ANCHORAGE, Alaska (AP) — More than 75 U.S. and Canadian scientists have sent a letter to President Barack Obama asking for a policy to preserve what remains of America's old-growth forest.
The scientists include two former chiefs of the U.S. Forest Service, Jack Ward Thomas and Mike Dombeck. They say less than 10 percent of the old-growth forest before European settlement is still intact
Only fragments remain in the eastern United States and the largest trees in the Pacific Northwest were targeted more than a century ago. The largest extent of remaining old-growth forest is in southeast Alaska's Tongass National Forest but faces the threat of logging, the scientists said.
"As far as I know, the Tongass is the only national forest where they are still clear-cutting old growth," said John Schoen, a former state of Alaska research biologist.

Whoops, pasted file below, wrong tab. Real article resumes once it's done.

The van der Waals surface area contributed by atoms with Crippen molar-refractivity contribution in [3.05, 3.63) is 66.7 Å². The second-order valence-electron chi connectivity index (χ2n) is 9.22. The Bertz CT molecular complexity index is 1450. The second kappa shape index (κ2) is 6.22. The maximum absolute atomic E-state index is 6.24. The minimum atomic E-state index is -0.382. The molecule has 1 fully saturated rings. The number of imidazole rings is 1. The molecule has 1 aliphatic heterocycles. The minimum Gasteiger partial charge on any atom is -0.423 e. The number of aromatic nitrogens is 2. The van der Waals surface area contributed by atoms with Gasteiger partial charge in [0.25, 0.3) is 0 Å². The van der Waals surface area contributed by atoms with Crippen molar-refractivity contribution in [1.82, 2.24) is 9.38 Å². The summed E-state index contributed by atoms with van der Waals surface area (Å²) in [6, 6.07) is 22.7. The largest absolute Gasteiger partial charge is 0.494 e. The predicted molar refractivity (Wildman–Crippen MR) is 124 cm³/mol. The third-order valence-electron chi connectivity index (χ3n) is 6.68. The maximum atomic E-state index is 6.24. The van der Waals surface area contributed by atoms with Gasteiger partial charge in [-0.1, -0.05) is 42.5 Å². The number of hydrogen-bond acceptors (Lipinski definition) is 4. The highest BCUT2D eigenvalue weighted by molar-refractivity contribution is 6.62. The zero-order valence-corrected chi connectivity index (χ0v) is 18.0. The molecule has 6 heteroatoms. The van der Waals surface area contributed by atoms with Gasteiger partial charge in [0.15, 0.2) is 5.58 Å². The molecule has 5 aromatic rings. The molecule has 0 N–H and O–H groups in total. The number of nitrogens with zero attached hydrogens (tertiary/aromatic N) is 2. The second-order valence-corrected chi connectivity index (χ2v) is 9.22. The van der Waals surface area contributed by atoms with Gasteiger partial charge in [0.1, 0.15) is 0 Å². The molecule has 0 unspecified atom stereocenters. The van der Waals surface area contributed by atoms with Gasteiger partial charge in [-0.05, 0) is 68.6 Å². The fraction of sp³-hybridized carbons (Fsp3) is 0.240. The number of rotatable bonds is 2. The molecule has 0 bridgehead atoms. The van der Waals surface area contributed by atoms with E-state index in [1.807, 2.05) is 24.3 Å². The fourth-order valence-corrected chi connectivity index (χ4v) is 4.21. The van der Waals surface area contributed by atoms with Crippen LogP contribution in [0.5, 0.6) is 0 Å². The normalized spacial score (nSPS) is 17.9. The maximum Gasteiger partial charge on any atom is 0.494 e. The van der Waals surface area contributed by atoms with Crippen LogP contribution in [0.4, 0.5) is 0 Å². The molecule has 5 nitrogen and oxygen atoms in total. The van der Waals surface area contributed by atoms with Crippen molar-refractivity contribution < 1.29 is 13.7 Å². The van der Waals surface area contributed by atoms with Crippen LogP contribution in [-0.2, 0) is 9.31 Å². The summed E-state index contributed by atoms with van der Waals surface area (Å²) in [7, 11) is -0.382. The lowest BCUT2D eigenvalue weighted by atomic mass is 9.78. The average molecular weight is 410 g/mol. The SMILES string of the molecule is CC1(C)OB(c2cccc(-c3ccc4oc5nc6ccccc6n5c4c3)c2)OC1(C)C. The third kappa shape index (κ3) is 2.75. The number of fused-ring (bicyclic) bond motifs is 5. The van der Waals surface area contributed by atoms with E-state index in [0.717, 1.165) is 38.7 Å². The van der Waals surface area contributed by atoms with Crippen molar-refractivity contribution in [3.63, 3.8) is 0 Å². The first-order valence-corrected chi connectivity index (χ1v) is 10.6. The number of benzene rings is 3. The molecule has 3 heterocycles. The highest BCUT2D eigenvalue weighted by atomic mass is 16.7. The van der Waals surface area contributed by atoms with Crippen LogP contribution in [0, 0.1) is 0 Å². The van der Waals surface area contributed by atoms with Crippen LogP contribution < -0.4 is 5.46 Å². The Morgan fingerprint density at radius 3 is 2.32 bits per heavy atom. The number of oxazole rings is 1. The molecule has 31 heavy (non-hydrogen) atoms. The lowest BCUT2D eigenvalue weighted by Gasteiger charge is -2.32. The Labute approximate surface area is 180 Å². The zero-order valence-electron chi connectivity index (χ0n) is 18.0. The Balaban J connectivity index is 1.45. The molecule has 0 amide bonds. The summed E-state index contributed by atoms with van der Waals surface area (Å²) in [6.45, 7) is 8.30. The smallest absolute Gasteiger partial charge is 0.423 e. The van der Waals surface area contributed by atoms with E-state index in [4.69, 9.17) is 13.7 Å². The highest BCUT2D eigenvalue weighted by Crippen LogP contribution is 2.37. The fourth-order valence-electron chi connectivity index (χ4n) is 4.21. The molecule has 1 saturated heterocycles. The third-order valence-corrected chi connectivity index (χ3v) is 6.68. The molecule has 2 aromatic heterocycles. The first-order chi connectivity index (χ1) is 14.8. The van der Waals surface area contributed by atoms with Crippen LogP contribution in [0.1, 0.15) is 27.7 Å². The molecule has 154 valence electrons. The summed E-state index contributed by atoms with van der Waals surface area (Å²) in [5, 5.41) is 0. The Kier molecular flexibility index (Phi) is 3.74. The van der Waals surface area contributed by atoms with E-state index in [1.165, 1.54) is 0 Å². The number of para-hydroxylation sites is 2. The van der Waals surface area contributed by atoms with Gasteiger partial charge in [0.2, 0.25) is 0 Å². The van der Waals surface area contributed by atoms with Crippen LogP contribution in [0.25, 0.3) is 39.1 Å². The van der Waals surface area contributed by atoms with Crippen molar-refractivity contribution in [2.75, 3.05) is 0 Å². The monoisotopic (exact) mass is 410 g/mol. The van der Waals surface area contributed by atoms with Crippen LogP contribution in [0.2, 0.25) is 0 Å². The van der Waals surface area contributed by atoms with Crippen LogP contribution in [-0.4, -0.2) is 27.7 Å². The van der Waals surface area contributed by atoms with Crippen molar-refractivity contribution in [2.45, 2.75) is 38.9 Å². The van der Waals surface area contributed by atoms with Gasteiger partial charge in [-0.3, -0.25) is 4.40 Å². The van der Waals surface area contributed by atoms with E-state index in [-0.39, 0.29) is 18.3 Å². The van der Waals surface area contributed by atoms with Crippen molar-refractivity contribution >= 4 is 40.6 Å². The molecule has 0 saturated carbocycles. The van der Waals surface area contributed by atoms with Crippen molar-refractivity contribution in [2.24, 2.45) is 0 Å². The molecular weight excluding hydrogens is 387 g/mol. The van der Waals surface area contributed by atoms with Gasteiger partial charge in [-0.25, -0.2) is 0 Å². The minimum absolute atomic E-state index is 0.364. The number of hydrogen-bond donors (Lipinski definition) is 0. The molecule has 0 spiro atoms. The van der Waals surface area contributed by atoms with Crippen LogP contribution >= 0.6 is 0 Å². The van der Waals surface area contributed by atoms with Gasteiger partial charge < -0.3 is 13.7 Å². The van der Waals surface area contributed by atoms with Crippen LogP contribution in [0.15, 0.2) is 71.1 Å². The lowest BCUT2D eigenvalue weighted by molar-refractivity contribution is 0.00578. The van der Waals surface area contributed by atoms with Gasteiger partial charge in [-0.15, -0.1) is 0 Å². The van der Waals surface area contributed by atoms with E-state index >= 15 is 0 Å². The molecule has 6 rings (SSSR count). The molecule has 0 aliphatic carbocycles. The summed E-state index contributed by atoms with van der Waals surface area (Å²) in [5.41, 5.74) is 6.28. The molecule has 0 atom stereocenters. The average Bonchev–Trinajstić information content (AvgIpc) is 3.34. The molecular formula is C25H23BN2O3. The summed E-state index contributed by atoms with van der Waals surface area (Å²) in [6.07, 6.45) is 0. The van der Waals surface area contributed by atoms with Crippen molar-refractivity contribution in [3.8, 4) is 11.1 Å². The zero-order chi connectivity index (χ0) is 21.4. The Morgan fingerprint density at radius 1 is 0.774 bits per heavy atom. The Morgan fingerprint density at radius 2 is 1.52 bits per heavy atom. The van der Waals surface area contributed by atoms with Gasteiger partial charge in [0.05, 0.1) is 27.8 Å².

Owen Graham, director of the Alaska Forest Association, said the Forest Service has been carefully planning appropriate timber sales and should be left to do its job.
"I presume those scientists' salaries don't rely on timber harvest or any other sort of resource development," he said.
Old-growth forests vary greatly but are distinguished by old trees, accumulations of dead woody material and diversity of plant life. In southeast Alaska, they range from scrub trees to magnificent tall hemlock and Sitka spruce, Schoen said.
Gordon Orians, professor of biology emeritus at the University of Washington, acknowledged that part of the motivation for protecting old growth is the powerful, emotional relationship with towering old trees.
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